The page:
4. It’s great for publicity.

Because you can play online, you get the tremendous opportunity to livestream your game with people who have a good size audience on Twitch or YouTube. This is one of the most underrated marketing opportunities around for board game dev. I could easily make two or three articles on livestreaming board games.

5. It makes it easier to build an audience before you have a physical copy of the game.

This goes hand in hand with benefit #4 but bears mention on its own. Until you have something to show people, it’s really hard to get them interested in your board game. Because high-quality physical prototypes can be expensive, Tabletop Simulator gives you the ability to show potential fans what your game is all about without committing to expensive physical prototypes.

How to Make a Tabletop Simulator Demo of Your Board Game

Step One: Create Images of Your Board, Cards, and Components

For the purposes of this guide, let’s assume your game involves a board, some cards, and some two-dimensional pieces. If it involves 3D models or other complex pieces, see the knowledge base that the development studio put together.

First, you’ll want to create JPG images of your board and each unique component. If you have duplicates of components, just create a single JPG – you can copy and paste the piece multiple times once you’ve loaded into Tabletop Simulator. This is pretty straightforward – all you need are some files that show what they actually look like. The Tabletop Simulator software will automatically size the board and pieces around your images.

Cards are more complicated. You’ll need to use this template or one similar to it. You’ll need to place the front of each card on one of these numbered slots, starting with 1 and working your way up from there. If you have 50 cards, you’ll fill up the first 50 slots and no others. If you have more than 69 cards, you’ll need to make multiple decks. Once you have all cards placed, save the whole grid as a JPG.

If your cards are a different dimension than the template linked above, you’ll need to create a template that is 10 times the width of a card and 7 times its height. Then you’ll place several gridlines so you get a similar template with different dimensions.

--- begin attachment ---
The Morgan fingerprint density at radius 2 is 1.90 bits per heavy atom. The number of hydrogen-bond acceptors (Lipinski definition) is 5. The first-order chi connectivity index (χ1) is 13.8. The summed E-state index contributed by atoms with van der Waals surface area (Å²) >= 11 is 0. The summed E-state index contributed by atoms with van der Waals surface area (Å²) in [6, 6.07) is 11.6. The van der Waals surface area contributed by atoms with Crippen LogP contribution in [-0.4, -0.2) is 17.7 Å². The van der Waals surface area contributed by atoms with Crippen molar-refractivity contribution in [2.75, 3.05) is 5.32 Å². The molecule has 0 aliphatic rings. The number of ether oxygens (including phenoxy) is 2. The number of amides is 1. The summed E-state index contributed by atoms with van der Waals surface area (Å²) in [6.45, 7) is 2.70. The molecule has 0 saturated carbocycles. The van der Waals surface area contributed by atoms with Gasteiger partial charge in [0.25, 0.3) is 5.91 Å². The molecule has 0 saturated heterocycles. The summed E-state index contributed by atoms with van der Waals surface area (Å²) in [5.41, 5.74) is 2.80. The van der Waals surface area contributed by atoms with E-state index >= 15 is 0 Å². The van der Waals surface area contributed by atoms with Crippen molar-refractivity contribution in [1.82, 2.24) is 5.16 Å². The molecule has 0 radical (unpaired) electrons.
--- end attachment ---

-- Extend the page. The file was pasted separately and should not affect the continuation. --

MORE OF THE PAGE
As for the card back, you’ll just need to save that as a JPG. If you have multiple card backs per deck, you’ll need to make another grid based on the template. Card back 1 needs to correspond to card front 1, card back 2 needs to correspond to card front 2, and so on.

Step Two: Upload Your Images to the Internet

Once you have your board, cards, and other pieces ready as JPG files, you need to upload them to the internet. When you’re creating a Tabletop Simulator demo, you’ll need to reference the URL of each image. I suggest you upload files to your own web server, if you have a website. If you don’t have your own web servers, Imgur will do the job.

Step Three: Create a Workshop Item on Tabletop Simulator
  • Start Tabletop Simulator.
  • In this order, click CreateSingleClassic, then Custom.
  • Delete everything from the table by right-clicking each object and clicking Delete. (You can use the default stuff, but I want to show you how to do this the long way.)
  • In the top middle of the screen, click Objects.
  • Click Table on the menu.
  • You should now see a screen similar to the one below where it shows a list of tabletops. Pick one you like.

Now that you have a table, let’s get a board on it.

  • Click Objects in the top middle of the screen.